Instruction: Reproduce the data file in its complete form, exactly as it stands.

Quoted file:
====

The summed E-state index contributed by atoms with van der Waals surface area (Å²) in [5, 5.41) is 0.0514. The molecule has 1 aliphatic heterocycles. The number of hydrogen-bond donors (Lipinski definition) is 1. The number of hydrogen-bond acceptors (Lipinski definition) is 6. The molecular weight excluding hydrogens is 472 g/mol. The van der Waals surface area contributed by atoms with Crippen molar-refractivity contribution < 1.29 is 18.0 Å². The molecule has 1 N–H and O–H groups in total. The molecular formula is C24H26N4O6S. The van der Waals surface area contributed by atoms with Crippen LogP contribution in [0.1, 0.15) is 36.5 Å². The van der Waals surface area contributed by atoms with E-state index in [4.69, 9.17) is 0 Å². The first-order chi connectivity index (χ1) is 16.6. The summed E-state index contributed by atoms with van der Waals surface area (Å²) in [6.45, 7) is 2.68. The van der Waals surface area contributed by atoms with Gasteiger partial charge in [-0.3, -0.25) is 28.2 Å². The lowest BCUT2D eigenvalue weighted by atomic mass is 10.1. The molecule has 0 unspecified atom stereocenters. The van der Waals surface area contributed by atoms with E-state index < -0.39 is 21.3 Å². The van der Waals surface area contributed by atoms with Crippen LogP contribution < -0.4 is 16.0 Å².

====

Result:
The summed E-state index contributed by atoms with van der Waals surface area (Å²) in [5, 5.41) is 0.0514. The molecule has 1 aliphatic heterocycles. The number of hydrogen-bond donors (Lipinski definition) is 1. The number of hydrogen-bond acceptors (Lipinski definition) is 6. The molecular weight excluding hydrogens is 472 g/mol. The van der Waals surface area contributed by atoms with Crippen molar-refractivity contribution < 1.29 is 18.0 Å². The molecule has 1 N–H and O–H groups in total. The molecular formula is C24H26N4O6S. The van der Waals surface area contributed by atoms with Crippen LogP contribution in [0.1, 0.15) is 36.5 Å². The van der Waals surface area contributed by atoms with E-state index in [4.69, 9.17) is 0 Å². The first-order chi connectivity index (χ1) is 16.6. The summed E-state index contributed by atoms with van der Waals surface area (Å²) in [6.45, 7) is 2.68. The van der Waals surface area contributed by atoms with Gasteiger partial charge in [-0.3, -0.25) is 28.2 Å². The lowest BCUT2D eigenvalue weighted by atomic mass is 10.1. The molecule has 0 unspecified atom stereocenters. The van der Waals surface area contributed by atoms with E-state index < -0.39 is 21.3 Å². The van der Waals surface area contributed by atoms with Crippen LogP contribution < -0.4 is 16.0 Å².